2013-04-15 03:22:08 PM  

Mike Chewbacca: Subby, why did you put the word protons in quotes?


The same reason why you should have put "Chewbacca" in quotes.
 
2013-04-15 03:29:41 PM  

indarwinsshadow: Not having anything remotely to do with this branch of science, asking farkers who are in the know, what does it matter if they're not as large as previously conceived?


It affects the outcome of the bout with Triangle Man.
 
2013-04-15 05:08:11 PM  

Pinnacle Point: [flowtv.org image 300x225]


Ok, then this.

i.imgur.com
 
2013-04-15 06:10:40 PM  

indarwinsshadow: Not having anything remotely to do with this branch of science, asking farkers who are in the know, what does it matter if they're not as large as previously conceived?


As people have said, calculations will be wrong if it turns out that protons haven't got a fixed size. On the positive side we'll be one step closer to a shrink ray.
 
2013-04-15 08:05:45 PM  
Variable "Protons" is my new band name.

The quotes around "protons" will be so meta that we will become instantly popular!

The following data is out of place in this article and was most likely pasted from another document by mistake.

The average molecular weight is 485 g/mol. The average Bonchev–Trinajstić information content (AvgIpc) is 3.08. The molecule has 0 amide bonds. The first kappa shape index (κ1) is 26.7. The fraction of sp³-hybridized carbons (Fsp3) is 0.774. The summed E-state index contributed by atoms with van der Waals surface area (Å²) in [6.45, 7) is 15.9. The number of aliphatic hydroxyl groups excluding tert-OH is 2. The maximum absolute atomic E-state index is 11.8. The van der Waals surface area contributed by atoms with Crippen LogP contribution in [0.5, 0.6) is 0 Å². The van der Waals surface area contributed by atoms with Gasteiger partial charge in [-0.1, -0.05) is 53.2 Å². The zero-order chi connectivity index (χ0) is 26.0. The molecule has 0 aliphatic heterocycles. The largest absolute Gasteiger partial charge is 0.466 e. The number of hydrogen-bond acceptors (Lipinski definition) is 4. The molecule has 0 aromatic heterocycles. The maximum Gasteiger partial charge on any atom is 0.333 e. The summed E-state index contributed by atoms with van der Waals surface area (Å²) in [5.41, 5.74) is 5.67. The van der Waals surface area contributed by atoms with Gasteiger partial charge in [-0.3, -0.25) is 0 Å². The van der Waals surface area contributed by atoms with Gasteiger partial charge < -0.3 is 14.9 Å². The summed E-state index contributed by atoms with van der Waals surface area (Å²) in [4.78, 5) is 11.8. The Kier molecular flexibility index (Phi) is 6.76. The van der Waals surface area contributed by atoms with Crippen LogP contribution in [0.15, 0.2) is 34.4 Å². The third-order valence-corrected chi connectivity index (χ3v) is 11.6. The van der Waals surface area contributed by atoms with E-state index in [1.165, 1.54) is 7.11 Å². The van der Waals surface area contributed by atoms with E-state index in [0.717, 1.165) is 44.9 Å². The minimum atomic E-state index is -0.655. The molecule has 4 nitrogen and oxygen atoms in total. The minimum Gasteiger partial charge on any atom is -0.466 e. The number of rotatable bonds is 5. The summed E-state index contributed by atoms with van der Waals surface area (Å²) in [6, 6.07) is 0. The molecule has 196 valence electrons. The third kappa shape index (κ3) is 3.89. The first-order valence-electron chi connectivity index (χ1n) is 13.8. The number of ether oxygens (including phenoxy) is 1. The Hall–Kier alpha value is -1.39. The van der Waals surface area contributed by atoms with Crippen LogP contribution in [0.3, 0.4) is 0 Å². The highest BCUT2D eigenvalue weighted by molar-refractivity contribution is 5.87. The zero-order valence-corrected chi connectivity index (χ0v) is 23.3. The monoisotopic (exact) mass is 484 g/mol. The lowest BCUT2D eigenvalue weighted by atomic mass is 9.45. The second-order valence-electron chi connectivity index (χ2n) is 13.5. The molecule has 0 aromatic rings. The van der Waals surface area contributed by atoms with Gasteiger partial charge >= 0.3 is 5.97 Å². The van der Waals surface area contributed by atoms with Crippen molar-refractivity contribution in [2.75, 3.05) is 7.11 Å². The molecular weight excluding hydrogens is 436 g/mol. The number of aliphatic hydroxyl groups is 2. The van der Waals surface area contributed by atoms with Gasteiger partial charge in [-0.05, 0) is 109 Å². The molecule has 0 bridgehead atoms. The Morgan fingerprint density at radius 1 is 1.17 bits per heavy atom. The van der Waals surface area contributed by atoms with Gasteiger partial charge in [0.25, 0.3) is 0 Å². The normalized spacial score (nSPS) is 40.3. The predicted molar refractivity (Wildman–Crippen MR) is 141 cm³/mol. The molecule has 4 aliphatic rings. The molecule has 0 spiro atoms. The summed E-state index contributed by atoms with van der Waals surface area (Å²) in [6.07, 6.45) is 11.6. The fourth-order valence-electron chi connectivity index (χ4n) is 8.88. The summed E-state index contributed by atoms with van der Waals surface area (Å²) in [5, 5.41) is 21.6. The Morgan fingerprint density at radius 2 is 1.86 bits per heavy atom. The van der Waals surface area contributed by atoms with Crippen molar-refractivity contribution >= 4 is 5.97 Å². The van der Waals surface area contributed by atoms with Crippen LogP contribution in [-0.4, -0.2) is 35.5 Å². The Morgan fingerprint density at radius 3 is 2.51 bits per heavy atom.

2013-04-15 09:35:22 PM  
Came for the Castanza shrinkage, leaving satisfied.

/ once again fark lives up to expectations
 
2013-04-15 09:39:51 PM  
This article reminds me of something Donald Rumsfeld once said; "As we know, there are known knowns. There are things we know we know. We also know there are known unknowns. That is to say, we know there are some things we do not know. But there are also unknown unknowns, the ones we don't know we don't know.

Really pretty amazing how much we know.
 
2013-04-16 12:09:46 AM  
All math based "discoveries" are ex recto until they're observed in real life.

Observations trump ex recto.
 
2013-04-16 01:14:37 AM  
Wait, two different measurement strategies resulted in two different results? How about before you push the panic button, you try recreating the original findings using the original experiment's settings, and if they're the same you have on record, you try looking at the difference between the methodologies?
 
2013-04-16 03:01:20 AM  

doglover: All math based "discoveries" are ex recto until they're observed in real life.


LOL - thanks for teaching me that Latin phrase. =)